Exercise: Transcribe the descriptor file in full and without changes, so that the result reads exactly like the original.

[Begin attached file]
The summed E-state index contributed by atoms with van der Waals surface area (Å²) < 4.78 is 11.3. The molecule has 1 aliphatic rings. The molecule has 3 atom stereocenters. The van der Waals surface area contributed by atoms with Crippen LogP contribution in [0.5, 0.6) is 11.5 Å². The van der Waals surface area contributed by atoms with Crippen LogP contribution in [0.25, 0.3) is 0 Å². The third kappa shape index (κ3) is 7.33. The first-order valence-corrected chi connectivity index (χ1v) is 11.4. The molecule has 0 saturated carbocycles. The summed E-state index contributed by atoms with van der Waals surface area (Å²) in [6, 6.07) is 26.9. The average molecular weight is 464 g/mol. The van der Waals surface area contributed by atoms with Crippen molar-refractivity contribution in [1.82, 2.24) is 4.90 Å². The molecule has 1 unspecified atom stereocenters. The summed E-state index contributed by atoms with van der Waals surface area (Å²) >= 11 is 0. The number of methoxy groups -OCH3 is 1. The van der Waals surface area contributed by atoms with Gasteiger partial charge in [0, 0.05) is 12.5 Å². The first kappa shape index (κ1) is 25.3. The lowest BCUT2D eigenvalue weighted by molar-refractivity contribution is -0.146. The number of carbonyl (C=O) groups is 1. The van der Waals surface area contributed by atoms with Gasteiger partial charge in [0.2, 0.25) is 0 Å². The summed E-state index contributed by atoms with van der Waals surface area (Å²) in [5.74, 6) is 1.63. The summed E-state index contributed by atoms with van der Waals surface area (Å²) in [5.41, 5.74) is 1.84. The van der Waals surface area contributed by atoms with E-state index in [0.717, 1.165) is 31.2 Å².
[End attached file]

The summed E-state index contributed by atoms with van der Waals surface area (Å²) < 4.78 is 11.3. The molecule has 1 aliphatic rings. The molecule has 3 atom stereocenters. The van der Waals surface area contributed by atoms with Crippen LogP contribution in [0.5, 0.6) is 11.5 Å². The van der Waals surface area contributed by atoms with Crippen LogP contribution in [0.25, 0.3) is 0 Å². The third kappa shape index (κ3) is 7.33. The first-order valence-corrected chi connectivity index (χ1v) is 11.4. The molecule has 0 saturated carbocycles. The summed E-state index contributed by atoms with van der Waals surface area (Å²) in [6, 6.07) is 26.9. The average molecular weight is 464 g/mol. The van der Waals surface area contributed by atoms with Crippen molar-refractivity contribution in [1.82, 2.24) is 4.90 Å². The molecule has 1 unspecified atom stereocenters. The summed E-state index contributed by atoms with van der Waals surface area (Å²) >= 11 is 0. The number of methoxy groups -OCH3 is 1. The van der Waals surface area contributed by atoms with Gasteiger partial charge in [0, 0.05) is 12.5 Å². The first kappa shape index (κ1) is 25.3. The lowest BCUT2D eigenvalue weighted by molar-refractivity contribution is -0.146. The number of carbonyl (C=O) groups is 1. The van der Waals surface area contributed by atoms with Gasteiger partial charge in [0.2, 0.25) is 0 Å². The summed E-state index contributed by atoms with van der Waals surface area (Å²) in [5.74, 6) is 1.63. The summed E-state index contributed by atoms with van der Waals surface area (Å²) in [5.41, 5.74) is 1.84. The van der Waals surface area contributed by atoms with E-state index in [0.717, 1.165) is 31.2 Å².